September is Healthy Aging Month - a month designated to focus attention on the positive aspects of growing older. As the summer comes to an end, it's the perfect time to re-evaluate where you are on your health journey and make the necessary changes to set you on a course to aging not only gracefully but also healthfully. Based on the findings of a decade-long study by Dan Buettner, there are certain habits and practices that the world's longest-living people engage in. Here are 9 tips to help add more vital years to your life:
1. Move naturally. The world's longest-living people don't join cross-fit gyms or run marathons. Instead, they create an environment that constantly promotes movement. They grow gardens, they walk to a friend's house and they scrub their houses clean with good old fashioned elbow grease.
2. Purpose. The world's centenarians have a sense of why they wake up in the morning - something to live for beyond just work. Research has shown that knowing your sense of purpose is worth up to seven years of extra life expectancy.
3. Downshift. Everyone experiences stress. It leads to chronic inflammation which is associated with every major age-related disease. The world's longest-lived people have stress-reducing activities built into their daily routines.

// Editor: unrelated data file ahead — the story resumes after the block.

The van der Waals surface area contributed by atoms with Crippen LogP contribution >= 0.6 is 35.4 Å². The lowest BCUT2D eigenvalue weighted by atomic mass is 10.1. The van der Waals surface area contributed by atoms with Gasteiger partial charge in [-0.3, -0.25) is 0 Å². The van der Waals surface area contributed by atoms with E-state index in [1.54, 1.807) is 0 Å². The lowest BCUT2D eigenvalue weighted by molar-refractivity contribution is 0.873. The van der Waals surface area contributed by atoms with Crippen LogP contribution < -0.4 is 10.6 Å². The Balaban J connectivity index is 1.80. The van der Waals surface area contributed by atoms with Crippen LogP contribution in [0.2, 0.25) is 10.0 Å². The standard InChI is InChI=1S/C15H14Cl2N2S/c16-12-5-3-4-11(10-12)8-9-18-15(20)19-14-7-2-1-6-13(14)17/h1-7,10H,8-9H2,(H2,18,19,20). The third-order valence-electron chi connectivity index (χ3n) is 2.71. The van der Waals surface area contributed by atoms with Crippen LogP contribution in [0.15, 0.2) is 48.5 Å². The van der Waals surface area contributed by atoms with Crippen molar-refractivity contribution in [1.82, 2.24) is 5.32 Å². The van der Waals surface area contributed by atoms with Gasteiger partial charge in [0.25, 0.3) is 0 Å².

4. 80% Rule. This is the practice of mindfully eating only up until you are 80% full. The longest-living people eat their smallest meal in the late afternoon or early evening and don't eat the rest of the day.
5. Plant slant. Your mother was right! Vegetables, beans and legumes are the staple food groups in most centenarian diets.
6. Wine @ 5. Moderate drinkers of alcohol outlive non-drinkers. Drink one or two glasses per day with friends or with food.
7. Right Tribe. The world's longest-lived people choose, or were born into, social circles that support healthy behaviours.
8. Community. Almost all the centenarians who were interviewed belonged to a faith-based community. Denomination doesn't matter, it's the spiritual practice that adds to your life expectancy.
9. Loved Ones First. Centenarians put their families first. They invest their time and love in all generations - parents, grandparents and children, which lowers disease and mortality rates.
Not sure where to start? I invite you to book a full health assessment during the month of September to discuss your health goals and create an action plan to help you not only survive but thrive over the next 30, 40 or even 50 years.
Want to learn more? Check out this Ted Talk by Dan Buettner - How to live to be 100+ to learn more about the world's longevity hot spots, aka. Blue Zones.
Reference: Buettner, D. The Blue Zones Solution. National Geographic. Washington, DC. 2015.